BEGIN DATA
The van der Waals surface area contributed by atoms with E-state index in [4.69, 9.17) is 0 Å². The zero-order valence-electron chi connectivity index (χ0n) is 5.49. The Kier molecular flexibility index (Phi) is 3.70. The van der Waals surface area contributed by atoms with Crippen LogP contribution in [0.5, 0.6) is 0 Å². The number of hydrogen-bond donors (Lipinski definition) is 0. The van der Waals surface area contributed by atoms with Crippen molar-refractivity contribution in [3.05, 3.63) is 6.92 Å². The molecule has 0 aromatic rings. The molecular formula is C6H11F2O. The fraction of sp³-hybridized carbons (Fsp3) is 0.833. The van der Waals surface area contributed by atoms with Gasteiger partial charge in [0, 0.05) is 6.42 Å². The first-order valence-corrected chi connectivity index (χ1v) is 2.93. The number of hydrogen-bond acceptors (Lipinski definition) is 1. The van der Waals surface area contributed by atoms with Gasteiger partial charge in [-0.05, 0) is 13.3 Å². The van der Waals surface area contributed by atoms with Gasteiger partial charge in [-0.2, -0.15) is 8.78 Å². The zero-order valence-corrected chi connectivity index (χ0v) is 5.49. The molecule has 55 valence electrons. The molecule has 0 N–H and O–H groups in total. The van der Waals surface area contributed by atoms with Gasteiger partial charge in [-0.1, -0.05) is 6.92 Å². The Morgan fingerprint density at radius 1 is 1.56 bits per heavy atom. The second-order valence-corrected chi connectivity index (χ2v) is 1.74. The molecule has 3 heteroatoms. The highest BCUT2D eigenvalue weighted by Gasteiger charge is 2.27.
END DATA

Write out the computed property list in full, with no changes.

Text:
The van der Waals surface area contributed by atoms with E-state index in [4.69, 9.17) is 0 Å². The zero-order valence-electron chi connectivity index (χ0n) is 5.49. The Kier molecular flexibility index (Phi) is 3.70. The van der Waals surface area contributed by atoms with Crippen LogP contribution in [0.5, 0.6) is 0 Å². The number of hydrogen-bond donors (Lipinski definition) is 0. The van der Waals surface area contributed by atoms with Crippen molar-refractivity contribution in [3.05, 3.63) is 6.92 Å². The molecule has 0 aromatic rings. The molecular formula is C6H11F2O. The fraction of sp³-hybridized carbons (Fsp3) is 0.833. The van der Waals surface area contributed by atoms with Gasteiger partial charge in [0, 0.05) is 6.42 Å². The first-order valence-corrected chi connectivity index (χ1v) is 2.93. The number of hydrogen-bond acceptors (Lipinski definition) is 1. The van der Waals surface area contributed by atoms with Gasteiger partial charge in [-0.05, 0) is 13.3 Å². The van der Waals surface area contributed by atoms with Gasteiger partial charge in [-0.2, -0.15) is 8.78 Å². The zero-order valence-corrected chi connectivity index (χ0v) is 5.49. The molecule has 55 valence electrons. The molecule has 0 N–H and O–H groups in total. The van der Waals surface area contributed by atoms with Gasteiger partial charge in [-0.1, -0.05) is 6.92 Å². The Morgan fingerprint density at radius 1 is 1.56 bits per heavy atom. The second-order valence-corrected chi connectivity index (χ2v) is 1.74. The molecule has 3 heteroatoms. The highest BCUT2D eigenvalue weighted by Gasteiger charge is 2.27.